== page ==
The access arbitrage

By Felix Salmon
July 2, 2009
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Call it the access arbitrage. As I noted in May, if you’re a senior editor at a major news publication, you can expect regular meetings with VIPs up to and including heads of state, substantially all of them off the record. You have lots of access, but very little money. On the other hand, if you’re a senior lobbyist, you have lots of money, and are desperate for access. So we shouldn’t really be surprised by this:

For $25,000 to $250,000, The Washington Post is offering lobbyists and association executives off-the-record, nonconfrontational access to “those powerful few” — Obama administration officials, members of Congress, and the paper’s own reporters and editors.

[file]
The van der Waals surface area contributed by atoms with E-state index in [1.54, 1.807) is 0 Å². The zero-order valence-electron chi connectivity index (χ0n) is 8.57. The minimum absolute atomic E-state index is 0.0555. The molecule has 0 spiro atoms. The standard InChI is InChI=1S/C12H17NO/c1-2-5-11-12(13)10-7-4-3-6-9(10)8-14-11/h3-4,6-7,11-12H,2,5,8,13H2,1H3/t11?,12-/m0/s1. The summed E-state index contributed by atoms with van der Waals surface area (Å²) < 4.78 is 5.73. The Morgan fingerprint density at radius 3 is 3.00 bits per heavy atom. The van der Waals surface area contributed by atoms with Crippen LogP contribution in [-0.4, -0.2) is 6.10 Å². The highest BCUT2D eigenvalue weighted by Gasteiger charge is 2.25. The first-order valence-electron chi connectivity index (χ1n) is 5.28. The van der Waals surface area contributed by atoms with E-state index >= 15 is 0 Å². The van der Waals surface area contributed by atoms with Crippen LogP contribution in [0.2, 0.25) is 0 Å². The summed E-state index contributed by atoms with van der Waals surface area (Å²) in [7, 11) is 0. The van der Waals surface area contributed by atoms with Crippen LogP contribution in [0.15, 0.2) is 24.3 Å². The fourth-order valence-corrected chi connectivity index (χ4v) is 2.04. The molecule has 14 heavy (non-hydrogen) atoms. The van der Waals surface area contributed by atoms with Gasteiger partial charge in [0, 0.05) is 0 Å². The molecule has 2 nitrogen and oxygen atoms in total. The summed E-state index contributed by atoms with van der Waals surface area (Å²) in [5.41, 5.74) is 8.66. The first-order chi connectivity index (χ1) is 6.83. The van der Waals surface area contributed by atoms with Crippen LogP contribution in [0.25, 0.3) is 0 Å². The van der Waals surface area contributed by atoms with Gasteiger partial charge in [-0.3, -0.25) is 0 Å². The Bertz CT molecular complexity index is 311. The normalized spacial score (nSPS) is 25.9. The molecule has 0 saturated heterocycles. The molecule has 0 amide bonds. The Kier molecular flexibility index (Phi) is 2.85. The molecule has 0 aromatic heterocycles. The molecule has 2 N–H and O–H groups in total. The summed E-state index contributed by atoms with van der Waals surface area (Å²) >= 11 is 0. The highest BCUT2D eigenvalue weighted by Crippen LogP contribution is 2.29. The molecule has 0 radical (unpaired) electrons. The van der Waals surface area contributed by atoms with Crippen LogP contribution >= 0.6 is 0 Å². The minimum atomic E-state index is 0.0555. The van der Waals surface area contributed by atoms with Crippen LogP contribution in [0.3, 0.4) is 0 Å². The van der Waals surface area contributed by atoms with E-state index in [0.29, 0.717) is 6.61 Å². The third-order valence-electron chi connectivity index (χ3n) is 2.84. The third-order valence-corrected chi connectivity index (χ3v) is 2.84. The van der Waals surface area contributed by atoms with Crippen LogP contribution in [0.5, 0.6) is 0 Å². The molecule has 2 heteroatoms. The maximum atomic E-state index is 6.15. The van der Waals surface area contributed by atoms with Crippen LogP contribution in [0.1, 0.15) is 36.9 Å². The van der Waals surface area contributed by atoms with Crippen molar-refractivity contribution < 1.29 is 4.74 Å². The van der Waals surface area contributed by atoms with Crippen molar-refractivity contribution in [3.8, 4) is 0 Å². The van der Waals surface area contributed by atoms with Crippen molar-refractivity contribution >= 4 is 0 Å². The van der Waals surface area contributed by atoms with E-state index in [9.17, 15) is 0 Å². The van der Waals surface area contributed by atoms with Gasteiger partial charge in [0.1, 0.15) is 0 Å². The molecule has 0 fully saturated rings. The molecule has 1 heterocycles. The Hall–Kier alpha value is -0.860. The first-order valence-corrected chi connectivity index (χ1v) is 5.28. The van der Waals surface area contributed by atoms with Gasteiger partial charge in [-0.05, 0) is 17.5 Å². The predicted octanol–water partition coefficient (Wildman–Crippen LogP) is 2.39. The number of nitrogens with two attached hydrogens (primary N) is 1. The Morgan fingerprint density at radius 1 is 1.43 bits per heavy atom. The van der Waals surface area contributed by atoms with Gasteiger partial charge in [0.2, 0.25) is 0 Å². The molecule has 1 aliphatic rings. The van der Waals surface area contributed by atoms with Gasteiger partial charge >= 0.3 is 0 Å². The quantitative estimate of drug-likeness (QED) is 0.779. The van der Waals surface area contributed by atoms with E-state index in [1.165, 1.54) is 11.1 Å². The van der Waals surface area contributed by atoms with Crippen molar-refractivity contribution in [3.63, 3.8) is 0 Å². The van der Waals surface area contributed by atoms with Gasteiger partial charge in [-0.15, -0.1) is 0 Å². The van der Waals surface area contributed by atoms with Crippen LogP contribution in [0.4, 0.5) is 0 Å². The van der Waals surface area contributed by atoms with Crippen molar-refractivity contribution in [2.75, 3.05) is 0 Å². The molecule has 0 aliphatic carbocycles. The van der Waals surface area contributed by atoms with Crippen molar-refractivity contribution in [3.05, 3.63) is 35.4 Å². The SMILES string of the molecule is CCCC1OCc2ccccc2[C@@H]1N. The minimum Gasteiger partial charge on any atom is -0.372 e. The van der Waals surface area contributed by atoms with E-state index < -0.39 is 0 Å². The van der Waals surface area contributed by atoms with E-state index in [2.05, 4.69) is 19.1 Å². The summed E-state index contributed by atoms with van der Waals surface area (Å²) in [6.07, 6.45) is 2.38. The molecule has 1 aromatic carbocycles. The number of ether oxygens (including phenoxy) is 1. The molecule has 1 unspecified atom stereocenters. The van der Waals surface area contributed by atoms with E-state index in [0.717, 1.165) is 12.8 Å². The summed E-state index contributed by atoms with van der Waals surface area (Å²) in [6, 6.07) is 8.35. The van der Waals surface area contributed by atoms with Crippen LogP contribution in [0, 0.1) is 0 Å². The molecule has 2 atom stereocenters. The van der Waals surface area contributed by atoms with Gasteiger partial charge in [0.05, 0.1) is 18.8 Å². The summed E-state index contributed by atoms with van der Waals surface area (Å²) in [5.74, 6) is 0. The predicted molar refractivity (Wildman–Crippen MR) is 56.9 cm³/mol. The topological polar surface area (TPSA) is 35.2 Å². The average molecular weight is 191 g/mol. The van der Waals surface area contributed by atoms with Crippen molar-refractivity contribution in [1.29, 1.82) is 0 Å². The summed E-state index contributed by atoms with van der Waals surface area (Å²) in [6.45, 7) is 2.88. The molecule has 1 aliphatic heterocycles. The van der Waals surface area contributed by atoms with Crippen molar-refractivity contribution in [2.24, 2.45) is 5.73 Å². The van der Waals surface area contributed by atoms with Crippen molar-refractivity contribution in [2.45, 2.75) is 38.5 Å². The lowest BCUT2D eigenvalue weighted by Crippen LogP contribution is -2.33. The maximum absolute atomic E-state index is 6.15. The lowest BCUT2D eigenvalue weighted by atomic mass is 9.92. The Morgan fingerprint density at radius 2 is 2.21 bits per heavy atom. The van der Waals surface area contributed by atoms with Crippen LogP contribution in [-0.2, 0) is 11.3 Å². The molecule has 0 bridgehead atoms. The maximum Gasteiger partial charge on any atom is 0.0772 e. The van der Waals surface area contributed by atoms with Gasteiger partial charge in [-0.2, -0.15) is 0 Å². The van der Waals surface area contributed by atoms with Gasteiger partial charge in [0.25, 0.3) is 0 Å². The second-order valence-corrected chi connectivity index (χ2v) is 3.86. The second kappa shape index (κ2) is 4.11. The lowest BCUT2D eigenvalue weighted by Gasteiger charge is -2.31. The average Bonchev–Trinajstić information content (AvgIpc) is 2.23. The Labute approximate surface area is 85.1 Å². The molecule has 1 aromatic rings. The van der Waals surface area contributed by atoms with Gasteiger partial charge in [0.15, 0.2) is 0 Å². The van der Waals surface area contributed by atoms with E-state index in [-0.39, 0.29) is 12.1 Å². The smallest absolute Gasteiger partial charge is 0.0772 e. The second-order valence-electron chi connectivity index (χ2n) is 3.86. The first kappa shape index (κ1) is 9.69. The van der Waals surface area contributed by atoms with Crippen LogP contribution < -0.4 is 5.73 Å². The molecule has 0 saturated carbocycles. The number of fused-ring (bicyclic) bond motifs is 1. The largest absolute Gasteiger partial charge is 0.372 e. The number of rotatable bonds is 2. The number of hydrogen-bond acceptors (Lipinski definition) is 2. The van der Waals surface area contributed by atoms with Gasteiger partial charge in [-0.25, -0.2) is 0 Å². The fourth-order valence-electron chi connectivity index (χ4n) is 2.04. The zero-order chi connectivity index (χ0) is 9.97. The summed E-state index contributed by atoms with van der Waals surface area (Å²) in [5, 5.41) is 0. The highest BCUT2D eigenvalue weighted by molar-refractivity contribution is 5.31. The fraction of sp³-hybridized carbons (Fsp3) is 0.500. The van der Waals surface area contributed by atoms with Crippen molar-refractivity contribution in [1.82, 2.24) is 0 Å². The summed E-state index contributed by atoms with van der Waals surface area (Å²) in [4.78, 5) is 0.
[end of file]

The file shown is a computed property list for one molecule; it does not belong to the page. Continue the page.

It’s incredibly sleazy, of course. But you can’t deny the economic logic. (Incidentally, this also helps explain why the biggest conference organizers are often publishers: they have built-in access to the VIPs without whom conferences could never happen.)

Update: Turns out that “the paper’s own reporters and editors” aren’t involved in this scheme. But the VIPs still are.

Update 2: The event’s been cancelled altogether.

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